Now, about your fears, there are a few things that you can do.
Read some guides
You have read Icyvein, WoWhead or Noxxic before so you could figure out your rotation, what legendaries are top tier for your class and maybe guides for boss fights. Maybe now you are a top tier player that can figure out your own rotation, are in a mythic progression with a guild that figures out the boss fight strategies by themselves and can do your own math on how much DPS your legendaries will give you, but probably at least once before you read these guides. It's not that different for D&D.
You most likely won't find guides here on SE, but check out our list of forums - there are lots of good guides around. One I will always recommend is the Treantmonk's guide for God Wizards, even if you don't intend to play a Wizard, it gives a nice summary of party roles, both in combat and out of combat. Read guides that actually explain their insights and the role of that specific build - guides saying "Take this one because I like it" or simply "This is better, period." might help you with the build, but not with the concepts involved.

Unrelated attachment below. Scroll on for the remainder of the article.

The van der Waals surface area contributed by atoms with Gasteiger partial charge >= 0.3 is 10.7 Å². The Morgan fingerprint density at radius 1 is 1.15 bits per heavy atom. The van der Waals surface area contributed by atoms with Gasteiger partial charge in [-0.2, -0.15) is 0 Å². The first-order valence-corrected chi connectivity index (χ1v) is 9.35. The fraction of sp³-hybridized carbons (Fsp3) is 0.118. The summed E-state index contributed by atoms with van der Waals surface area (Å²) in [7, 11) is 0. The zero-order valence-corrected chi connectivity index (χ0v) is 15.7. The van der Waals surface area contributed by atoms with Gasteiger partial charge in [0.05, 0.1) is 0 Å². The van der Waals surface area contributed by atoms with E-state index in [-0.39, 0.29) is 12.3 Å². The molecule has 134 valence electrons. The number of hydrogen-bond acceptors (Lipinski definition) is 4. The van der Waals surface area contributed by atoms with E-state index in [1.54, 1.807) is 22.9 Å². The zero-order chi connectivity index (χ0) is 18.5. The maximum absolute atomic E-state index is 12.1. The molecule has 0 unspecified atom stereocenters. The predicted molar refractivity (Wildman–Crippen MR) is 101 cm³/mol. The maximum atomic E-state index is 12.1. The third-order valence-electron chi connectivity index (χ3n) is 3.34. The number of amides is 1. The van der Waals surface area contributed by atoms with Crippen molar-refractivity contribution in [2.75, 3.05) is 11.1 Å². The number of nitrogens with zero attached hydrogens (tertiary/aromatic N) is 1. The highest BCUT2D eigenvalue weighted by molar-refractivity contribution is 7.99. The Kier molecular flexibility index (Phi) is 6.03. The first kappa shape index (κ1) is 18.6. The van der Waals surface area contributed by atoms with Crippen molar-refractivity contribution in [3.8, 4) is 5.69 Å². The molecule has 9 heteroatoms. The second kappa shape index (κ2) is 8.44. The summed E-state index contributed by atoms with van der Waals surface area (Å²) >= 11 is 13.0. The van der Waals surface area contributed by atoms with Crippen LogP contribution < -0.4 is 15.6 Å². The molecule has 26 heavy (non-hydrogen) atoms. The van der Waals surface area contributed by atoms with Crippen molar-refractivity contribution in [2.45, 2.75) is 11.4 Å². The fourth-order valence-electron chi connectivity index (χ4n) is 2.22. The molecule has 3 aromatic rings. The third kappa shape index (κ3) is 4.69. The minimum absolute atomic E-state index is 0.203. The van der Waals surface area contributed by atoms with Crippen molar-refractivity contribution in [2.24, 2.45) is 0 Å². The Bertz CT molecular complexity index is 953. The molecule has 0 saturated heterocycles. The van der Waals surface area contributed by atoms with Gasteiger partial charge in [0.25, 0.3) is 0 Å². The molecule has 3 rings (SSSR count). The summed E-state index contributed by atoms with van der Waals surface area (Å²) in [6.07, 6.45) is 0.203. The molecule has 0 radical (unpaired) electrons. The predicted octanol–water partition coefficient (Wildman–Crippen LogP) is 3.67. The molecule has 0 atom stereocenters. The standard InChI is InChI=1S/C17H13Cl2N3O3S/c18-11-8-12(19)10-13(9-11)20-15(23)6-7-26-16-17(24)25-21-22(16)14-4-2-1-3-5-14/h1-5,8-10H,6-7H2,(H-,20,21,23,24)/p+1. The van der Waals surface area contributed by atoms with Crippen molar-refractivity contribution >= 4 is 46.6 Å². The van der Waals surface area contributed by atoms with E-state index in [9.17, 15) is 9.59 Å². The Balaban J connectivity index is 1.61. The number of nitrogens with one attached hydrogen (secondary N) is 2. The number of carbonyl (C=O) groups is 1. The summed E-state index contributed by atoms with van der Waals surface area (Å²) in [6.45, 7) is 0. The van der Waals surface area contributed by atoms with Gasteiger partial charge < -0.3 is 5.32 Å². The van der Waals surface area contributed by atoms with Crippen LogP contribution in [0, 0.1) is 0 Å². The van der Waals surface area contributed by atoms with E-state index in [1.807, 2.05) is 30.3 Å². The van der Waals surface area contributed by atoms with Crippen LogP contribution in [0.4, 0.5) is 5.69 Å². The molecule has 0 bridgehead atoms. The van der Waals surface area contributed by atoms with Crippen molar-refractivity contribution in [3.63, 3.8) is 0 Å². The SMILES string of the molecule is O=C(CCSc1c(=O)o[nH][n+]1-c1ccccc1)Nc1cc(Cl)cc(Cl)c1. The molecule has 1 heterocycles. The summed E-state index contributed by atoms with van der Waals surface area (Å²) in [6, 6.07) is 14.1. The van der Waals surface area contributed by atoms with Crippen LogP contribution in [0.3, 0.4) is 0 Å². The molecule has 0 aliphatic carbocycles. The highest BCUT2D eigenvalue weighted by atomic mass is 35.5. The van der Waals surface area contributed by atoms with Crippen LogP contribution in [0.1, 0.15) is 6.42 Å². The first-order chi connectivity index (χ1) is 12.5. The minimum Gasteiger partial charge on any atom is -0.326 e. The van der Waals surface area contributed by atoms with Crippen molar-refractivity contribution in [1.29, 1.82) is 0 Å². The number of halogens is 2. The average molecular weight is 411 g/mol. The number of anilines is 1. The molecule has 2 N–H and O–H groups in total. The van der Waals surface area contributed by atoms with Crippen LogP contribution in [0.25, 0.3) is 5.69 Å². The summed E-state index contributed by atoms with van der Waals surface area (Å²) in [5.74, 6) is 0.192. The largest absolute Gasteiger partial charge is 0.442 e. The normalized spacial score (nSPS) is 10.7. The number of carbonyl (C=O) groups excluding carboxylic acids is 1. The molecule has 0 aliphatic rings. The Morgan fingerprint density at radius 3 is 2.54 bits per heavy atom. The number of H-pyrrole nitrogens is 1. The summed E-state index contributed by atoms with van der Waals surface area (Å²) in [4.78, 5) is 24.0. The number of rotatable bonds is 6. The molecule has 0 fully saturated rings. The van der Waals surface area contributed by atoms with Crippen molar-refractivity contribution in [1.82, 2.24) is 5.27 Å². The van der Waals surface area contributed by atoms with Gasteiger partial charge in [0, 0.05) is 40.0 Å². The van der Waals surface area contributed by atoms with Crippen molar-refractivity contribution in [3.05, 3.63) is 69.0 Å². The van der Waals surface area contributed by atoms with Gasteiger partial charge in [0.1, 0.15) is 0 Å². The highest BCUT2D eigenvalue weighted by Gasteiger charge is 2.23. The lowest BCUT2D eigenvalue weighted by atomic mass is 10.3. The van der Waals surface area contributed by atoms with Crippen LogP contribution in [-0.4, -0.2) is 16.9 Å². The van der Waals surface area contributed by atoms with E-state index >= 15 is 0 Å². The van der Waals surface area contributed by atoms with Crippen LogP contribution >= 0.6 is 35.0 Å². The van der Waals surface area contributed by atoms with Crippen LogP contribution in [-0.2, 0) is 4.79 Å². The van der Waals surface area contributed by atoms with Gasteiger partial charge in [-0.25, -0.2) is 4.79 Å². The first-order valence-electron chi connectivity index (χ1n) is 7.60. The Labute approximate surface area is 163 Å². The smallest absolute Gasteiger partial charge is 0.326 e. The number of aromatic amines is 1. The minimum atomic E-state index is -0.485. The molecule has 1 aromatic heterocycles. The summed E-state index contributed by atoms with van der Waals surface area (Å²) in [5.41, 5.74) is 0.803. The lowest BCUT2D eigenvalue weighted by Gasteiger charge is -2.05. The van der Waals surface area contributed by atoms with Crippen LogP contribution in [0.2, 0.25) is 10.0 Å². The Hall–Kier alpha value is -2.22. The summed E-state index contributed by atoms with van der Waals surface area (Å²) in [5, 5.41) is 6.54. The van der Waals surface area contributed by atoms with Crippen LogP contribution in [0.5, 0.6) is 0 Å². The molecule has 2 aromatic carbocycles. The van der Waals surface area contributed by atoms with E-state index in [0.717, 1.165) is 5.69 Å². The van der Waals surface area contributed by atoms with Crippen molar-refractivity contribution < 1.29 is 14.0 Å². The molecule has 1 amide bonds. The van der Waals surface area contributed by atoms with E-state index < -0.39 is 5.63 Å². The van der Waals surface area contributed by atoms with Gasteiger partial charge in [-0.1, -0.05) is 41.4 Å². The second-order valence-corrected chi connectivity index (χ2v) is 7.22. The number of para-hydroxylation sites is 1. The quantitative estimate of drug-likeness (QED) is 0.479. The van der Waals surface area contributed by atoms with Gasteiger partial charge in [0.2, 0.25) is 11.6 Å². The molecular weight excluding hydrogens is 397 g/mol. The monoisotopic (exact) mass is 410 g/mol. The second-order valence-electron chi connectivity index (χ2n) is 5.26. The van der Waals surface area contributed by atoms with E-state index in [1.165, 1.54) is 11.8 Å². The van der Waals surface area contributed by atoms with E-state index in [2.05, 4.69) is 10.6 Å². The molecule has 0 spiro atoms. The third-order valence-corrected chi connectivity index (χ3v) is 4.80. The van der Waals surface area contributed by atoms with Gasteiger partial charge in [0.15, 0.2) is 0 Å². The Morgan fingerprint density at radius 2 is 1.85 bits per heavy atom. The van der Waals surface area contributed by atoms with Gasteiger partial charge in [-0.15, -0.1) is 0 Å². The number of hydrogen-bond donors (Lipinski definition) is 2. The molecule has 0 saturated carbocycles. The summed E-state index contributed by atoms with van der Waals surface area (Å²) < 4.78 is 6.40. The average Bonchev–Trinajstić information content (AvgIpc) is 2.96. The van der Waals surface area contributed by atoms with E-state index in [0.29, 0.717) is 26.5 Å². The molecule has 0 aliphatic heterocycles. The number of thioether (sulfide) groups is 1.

Ask for help
You've already started doing so here, but it will be easier, faster and most likely more efficient if you ask for help from your DM and your fellow players (especially if they are more experienced). Tell them exactly what you would tell us - "I feel like I am not doing my job right, can you help me? What am I doing wrong? What's happening here?"
If you feel like someone else is screwing up, talk to them - kindly. It might be that you guys are not on the same page, but both had good intentions.